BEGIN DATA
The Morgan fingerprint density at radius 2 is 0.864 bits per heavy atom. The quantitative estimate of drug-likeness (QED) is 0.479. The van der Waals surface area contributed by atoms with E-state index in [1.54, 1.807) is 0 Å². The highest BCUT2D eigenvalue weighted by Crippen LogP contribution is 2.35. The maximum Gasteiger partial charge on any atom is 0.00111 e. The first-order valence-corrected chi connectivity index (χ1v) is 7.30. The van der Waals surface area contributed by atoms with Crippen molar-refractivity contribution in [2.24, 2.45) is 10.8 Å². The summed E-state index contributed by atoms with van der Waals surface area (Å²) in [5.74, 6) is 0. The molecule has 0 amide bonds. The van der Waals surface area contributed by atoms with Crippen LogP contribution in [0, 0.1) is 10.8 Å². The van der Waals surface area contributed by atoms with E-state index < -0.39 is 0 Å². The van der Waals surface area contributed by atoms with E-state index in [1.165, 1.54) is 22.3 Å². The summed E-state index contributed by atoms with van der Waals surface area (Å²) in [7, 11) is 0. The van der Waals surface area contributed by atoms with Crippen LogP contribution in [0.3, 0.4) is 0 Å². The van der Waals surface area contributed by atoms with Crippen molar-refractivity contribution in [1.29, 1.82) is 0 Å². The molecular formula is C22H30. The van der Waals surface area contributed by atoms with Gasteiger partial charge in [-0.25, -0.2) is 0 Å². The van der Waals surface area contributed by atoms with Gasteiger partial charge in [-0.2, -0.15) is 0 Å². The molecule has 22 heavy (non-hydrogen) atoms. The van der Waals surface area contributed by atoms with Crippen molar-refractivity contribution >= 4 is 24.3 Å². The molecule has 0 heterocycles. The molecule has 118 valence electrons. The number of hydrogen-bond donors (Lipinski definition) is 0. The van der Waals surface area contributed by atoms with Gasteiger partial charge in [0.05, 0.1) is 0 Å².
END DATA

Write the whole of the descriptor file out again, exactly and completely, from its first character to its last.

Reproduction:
The Morgan fingerprint density at radius 2 is 0.864 bits per heavy atom. The quantitative estimate of drug-likeness (QED) is 0.479. The van der Waals surface area contributed by atoms with E-state index in [1.54, 1.807) is 0 Å². The highest BCUT2D eigenvalue weighted by Crippen LogP contribution is 2.35. The maximum Gasteiger partial charge on any atom is 0.00111 e. The first-order valence-corrected chi connectivity index (χ1v) is 7.30. The van der Waals surface area contributed by atoms with Crippen molar-refractivity contribution in [2.24, 2.45) is 10.8 Å². The summed E-state index contributed by atoms with van der Waals surface area (Å²) in [5.74, 6) is 0. The molecule has 0 amide bonds. The van der Waals surface area contributed by atoms with Crippen LogP contribution in [0, 0.1) is 10.8 Å². The van der Waals surface area contributed by atoms with E-state index < -0.39 is 0 Å². The van der Waals surface area contributed by atoms with E-state index in [1.165, 1.54) is 22.3 Å². The summed E-state index contributed by atoms with van der Waals surface area (Å²) in [7, 11) is 0. The van der Waals surface area contributed by atoms with Crippen LogP contribution in [0.3, 0.4) is 0 Å². The van der Waals surface area contributed by atoms with Crippen molar-refractivity contribution in [1.29, 1.82) is 0 Å². The molecular formula is C22H30. The van der Waals surface area contributed by atoms with Gasteiger partial charge in [-0.25, -0.2) is 0 Å². The van der Waals surface area contributed by atoms with Gasteiger partial charge in [-0.2, -0.15) is 0 Å². The molecule has 22 heavy (non-hydrogen) atoms. The van der Waals surface area contributed by atoms with Crippen molar-refractivity contribution >= 4 is 24.3 Å². The molecule has 0 heterocycles. The molecule has 118 valence electrons. The number of hydrogen-bond donors (Lipinski definition) is 0. The van der Waals surface area contributed by atoms with Gasteiger partial charge in [0.05, 0.1) is 0 Å².